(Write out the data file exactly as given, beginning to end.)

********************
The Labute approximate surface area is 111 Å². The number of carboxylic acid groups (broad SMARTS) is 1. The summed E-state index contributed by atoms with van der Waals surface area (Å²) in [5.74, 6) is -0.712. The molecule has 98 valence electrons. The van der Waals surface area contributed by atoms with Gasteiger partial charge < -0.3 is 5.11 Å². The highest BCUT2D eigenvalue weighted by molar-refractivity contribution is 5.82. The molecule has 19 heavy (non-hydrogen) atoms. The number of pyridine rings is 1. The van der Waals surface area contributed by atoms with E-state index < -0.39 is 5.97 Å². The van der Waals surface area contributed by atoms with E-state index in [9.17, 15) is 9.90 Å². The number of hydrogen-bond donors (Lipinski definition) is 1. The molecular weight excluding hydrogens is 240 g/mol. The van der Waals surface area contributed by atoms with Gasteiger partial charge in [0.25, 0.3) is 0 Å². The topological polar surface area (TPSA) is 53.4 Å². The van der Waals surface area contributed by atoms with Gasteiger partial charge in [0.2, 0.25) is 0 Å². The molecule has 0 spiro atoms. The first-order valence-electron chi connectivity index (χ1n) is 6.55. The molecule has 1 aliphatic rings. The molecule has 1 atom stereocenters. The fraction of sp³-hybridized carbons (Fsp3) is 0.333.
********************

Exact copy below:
The Labute approximate surface area is 111 Å². The number of carboxylic acid groups (broad SMARTS) is 1. The summed E-state index contributed by atoms with van der Waals surface area (Å²) in [5.74, 6) is -0.712. The molecule has 98 valence electrons. The van der Waals surface area contributed by atoms with Gasteiger partial charge < -0.3 is 5.11 Å². The highest BCUT2D eigenvalue weighted by molar-refractivity contribution is 5.82. The molecule has 19 heavy (non-hydrogen) atoms. The number of pyridine rings is 1. The van der Waals surface area contributed by atoms with E-state index < -0.39 is 5.97 Å². The van der Waals surface area contributed by atoms with E-state index in [9.17, 15) is 9.90 Å². The number of hydrogen-bond donors (Lipinski definition) is 1. The molecular weight excluding hydrogens is 240 g/mol. The van der Waals surface area contributed by atoms with Gasteiger partial charge in [0.25, 0.3) is 0 Å². The topological polar surface area (TPSA) is 53.4 Å². The van der Waals surface area contributed by atoms with Gasteiger partial charge in [0.2, 0.25) is 0 Å². The molecule has 0 spiro atoms. The first-order valence-electron chi connectivity index (χ1n) is 6.55. The molecule has 1 aliphatic rings. The molecule has 1 atom stereocenters. The fraction of sp³-hybridized carbons (Fsp3) is 0.333.